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Lancet HIV. 2017 Feb;4(2):e67-e73. doi: 10.1016/S2352-3018(16)30215-6. Epub 2016 Dec 2.

Immunological and infectious risk factors for lung cancer in US veterans with HIV: a longitudinal cohort study.

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Department of Medicine, Icahn School of Medicine at Mount Sinai, New York, NY, USA. Electronic address:
Department of Medicine, Icahn School of Medicine at Mount Sinai, New York, NY, USA.
Department of Medicine, University of Washington School of Medicine, Seattle, WA, USA.
Department of Medicine, VA Connecticut Healthcare System and Yale Schools of Medicine and Public Health, New Haven, CT, USA.
Department of Medicine, Icahn School of Medicine at Mount Sinai, New York, NY, USA; Infectious Diseases Section, James J Peters VA Medical Center, Bronx, NY, USA.
Infectious Diseases Section, Atlanta VA Medical Center and Emory University School of Medicine, Decatur, GA, USA.
Infectious Diseases Section, Michael E DeBakey Veterans Affairs Medical Center and Baylor College of Medicine, Houston, TX, USA.
Department of Medicine, George Washington University School of Medicine and Washington DC Veterans Affairs Medical Center, Washington, DC, USA.
Department of Medicine, VA Greater Los Angeles Healthcare System, Los Angeles, CA, USA; David Geffen School of Medicine, University of California, Los Angeles, Los Angeles, CA, USA.
Division of Infectious Diseases, VA North Texas Health Care System, Dallas, TX, USA.
Center for Population Health Sciences, Stanford University School of Medicine, Palo Alto, CA, USA.
Department of Chronic Disease Epidemiology, Yale School of Public Health, New Haven, CT, USA.



HIV infection is independently associated with risk of lung cancer, but few data exist for the relation between longitudinal measurements of immune function and lung-cancer risk in people living with HIV.


We followed up participants with HIV from the Veterans Aging Cohort Study for a minimum of 3 years between Jan 1, 1998, and Dec 31, 2012, and used cancer registry data to identify incident cases of lung cancer. The index date for each patient was the later of the date HIV care began or Jan 1, 1998. We excluded patients with less than 3 years' follow-up, prevalent diagnoses of lung cancer, or incomplete laboratory data. We used Cox regression models to investigate the relation between different time-updated lagged and cumulative exposures (CD4 cell count, CD8 cell count, CD4/CD8 ratio, HIV RNA, and bacterial pneumonia) and risk of lung cancer. Models were adjusted for age, race or ethnicity, smoking, hepatitis C virus infection, alcohol use disorders, drug use disorders, and history of chronic obstructive pulmonary disease and occupational lung disease.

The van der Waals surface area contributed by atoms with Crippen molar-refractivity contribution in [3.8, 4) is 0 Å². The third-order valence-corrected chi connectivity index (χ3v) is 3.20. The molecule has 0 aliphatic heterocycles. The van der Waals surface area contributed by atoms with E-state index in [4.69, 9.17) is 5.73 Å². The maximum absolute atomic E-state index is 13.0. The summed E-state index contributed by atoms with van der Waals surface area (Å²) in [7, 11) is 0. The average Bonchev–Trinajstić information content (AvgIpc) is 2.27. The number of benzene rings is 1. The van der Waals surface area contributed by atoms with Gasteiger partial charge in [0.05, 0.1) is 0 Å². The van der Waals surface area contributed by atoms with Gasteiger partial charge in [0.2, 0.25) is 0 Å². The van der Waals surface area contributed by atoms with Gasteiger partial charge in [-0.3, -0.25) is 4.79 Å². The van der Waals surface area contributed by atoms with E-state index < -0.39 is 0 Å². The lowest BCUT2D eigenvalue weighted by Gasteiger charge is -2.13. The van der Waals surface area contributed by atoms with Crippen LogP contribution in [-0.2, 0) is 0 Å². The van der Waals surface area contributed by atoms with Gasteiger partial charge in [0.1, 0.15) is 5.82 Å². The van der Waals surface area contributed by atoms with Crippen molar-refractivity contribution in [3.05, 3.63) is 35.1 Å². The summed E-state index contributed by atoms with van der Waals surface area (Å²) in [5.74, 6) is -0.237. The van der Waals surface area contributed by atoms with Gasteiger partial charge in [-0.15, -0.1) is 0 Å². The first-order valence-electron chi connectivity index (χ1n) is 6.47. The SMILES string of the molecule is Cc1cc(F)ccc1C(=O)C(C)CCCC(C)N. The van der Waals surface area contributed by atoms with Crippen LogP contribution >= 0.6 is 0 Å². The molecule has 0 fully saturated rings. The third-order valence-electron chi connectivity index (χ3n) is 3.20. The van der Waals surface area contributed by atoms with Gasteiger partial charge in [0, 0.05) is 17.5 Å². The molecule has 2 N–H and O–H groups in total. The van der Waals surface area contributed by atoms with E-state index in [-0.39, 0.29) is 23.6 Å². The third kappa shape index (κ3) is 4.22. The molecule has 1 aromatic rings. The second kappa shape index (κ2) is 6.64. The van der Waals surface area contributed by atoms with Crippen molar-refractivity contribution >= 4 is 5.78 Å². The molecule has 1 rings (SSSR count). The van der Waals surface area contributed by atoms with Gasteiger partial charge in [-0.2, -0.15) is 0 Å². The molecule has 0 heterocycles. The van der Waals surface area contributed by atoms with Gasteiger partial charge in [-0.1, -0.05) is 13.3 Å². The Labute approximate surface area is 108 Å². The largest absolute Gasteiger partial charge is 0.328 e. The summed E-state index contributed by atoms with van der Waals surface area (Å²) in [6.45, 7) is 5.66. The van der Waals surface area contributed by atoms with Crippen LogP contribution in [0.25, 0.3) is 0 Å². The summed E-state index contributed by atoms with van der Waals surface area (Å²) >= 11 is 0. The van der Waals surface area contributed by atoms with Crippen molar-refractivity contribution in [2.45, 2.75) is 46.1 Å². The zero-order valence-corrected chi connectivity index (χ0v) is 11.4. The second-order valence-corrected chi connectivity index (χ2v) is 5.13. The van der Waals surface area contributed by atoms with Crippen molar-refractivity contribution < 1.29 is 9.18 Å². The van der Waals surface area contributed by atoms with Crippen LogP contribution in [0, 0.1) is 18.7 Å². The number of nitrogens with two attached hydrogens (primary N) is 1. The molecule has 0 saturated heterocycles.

We identified 277 cases of incident lung cancer in 21 666 participants with HIV. In separate models for each time-updated 12 month lagged, 24 month simple moving average cumulative exposure, increased risk of lung cancer was associated with low CD4 cell count (p trend=0·001), low CD4/CD8 ratio (p trend=0·0001), high HIV RNA concentration (p=0·004), and more cumulative bacterial pneumonia episodes (12 month lag only; p trend=0·0004). In a mutually adjusted model including these factors, CD4/CD8 ratio and cumulative bacterial pneumonia episodes remained significant (p trends 0·003 and 0·004, respectively).


In our large HIV cohort in the antiretroviral therapy era, we found evidence that dysfunctional immune activation and chronic inflammation contribute to the development of lung cancer in the setting of HIV infection. These findings could be used to target lung-cancer prevention measures to high-risk groups.


US National Institutes of Health.

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